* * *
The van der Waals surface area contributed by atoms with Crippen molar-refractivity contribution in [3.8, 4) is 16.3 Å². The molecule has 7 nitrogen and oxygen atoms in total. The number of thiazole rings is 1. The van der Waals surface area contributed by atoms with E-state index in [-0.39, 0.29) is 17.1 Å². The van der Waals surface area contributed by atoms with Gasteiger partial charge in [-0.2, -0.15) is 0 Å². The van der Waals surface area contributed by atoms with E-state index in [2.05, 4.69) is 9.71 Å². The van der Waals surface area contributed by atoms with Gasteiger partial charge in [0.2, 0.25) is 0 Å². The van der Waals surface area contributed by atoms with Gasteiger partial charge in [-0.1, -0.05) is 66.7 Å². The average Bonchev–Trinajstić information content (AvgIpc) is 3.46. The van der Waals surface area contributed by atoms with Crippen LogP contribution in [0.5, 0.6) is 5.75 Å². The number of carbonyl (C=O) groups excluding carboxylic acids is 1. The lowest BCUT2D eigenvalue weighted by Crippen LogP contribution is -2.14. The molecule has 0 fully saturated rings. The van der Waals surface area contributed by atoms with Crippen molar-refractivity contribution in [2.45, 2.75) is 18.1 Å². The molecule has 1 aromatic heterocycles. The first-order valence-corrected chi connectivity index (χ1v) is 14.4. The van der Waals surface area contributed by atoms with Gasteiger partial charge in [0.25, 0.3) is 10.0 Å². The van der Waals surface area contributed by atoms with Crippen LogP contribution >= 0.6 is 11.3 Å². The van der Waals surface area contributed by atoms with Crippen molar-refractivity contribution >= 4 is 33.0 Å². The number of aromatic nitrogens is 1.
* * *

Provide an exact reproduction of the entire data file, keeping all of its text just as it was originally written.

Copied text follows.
The van der Waals surface area contributed by atoms with Crippen molar-refractivity contribution in [3.8, 4) is 16.3 Å². The molecule has 7 nitrogen and oxygen atoms in total. The number of thiazole rings is 1. The van der Waals surface area contributed by atoms with E-state index in [-0.39, 0.29) is 17.1 Å². The van der Waals surface area contributed by atoms with Gasteiger partial charge in [-0.2, -0.15) is 0 Å². The van der Waals surface area contributed by atoms with E-state index in [2.05, 4.69) is 9.71 Å². The van der Waals surface area contributed by atoms with Gasteiger partial charge in [0.2, 0.25) is 0 Å². The van der Waals surface area contributed by atoms with Gasteiger partial charge in [-0.1, -0.05) is 66.7 Å². The average Bonchev–Trinajstić information content (AvgIpc) is 3.46. The van der Waals surface area contributed by atoms with Crippen LogP contribution in [0.5, 0.6) is 5.75 Å². The number of carbonyl (C=O) groups excluding carboxylic acids is 1. The lowest BCUT2D eigenvalue weighted by Crippen LogP contribution is -2.14. The molecule has 0 fully saturated rings. The van der Waals surface area contributed by atoms with Crippen molar-refractivity contribution in [2.45, 2.75) is 18.1 Å². The molecule has 1 aromatic heterocycles. The first-order valence-corrected chi connectivity index (χ1v) is 14.4. The van der Waals surface area contributed by atoms with Gasteiger partial charge in [0.25, 0.3) is 10.0 Å². The van der Waals surface area contributed by atoms with Crippen LogP contribution >= 0.6 is 11.3 Å². The van der Waals surface area contributed by atoms with Crippen molar-refractivity contribution >= 4 is 33.0 Å². The number of aromatic nitrogens is 1.